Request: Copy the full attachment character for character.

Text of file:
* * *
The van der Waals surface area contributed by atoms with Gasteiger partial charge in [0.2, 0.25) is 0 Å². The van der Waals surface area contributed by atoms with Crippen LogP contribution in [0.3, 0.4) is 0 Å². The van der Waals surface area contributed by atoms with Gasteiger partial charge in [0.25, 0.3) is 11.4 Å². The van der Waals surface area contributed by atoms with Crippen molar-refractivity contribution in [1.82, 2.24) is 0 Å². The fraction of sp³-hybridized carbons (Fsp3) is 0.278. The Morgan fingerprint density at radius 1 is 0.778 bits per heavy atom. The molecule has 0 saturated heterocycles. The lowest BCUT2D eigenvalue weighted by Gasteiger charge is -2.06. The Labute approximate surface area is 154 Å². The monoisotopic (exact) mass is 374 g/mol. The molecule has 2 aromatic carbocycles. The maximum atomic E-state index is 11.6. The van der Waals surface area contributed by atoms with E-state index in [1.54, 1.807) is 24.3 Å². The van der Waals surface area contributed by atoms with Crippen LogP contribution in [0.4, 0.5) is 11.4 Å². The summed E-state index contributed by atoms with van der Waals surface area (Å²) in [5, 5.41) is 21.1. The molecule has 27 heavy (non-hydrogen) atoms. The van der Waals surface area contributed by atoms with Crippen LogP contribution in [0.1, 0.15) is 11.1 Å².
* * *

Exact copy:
The van der Waals surface area contributed by atoms with Gasteiger partial charge in [0.2, 0.25) is 0 Å². The van der Waals surface area contributed by atoms with Crippen LogP contribution in [0.3, 0.4) is 0 Å². The van der Waals surface area contributed by atoms with Gasteiger partial charge in [0.25, 0.3) is 11.4 Å². The van der Waals surface area contributed by atoms with Crippen molar-refractivity contribution in [1.82, 2.24) is 0 Å². The fraction of sp³-hybridized carbons (Fsp3) is 0.278. The Morgan fingerprint density at radius 1 is 0.778 bits per heavy atom. The molecule has 0 saturated heterocycles. The lowest BCUT2D eigenvalue weighted by Gasteiger charge is -2.06. The Labute approximate surface area is 154 Å². The monoisotopic (exact) mass is 374 g/mol. The molecule has 2 aromatic carbocycles. The maximum atomic E-state index is 11.6. The van der Waals surface area contributed by atoms with E-state index in [1.54, 1.807) is 24.3 Å². The van der Waals surface area contributed by atoms with Crippen LogP contribution in [0.4, 0.5) is 11.4 Å². The summed E-state index contributed by atoms with van der Waals surface area (Å²) in [5, 5.41) is 21.1. The molecule has 27 heavy (non-hydrogen) atoms. The van der Waals surface area contributed by atoms with Crippen LogP contribution in [0.1, 0.15) is 11.1 Å².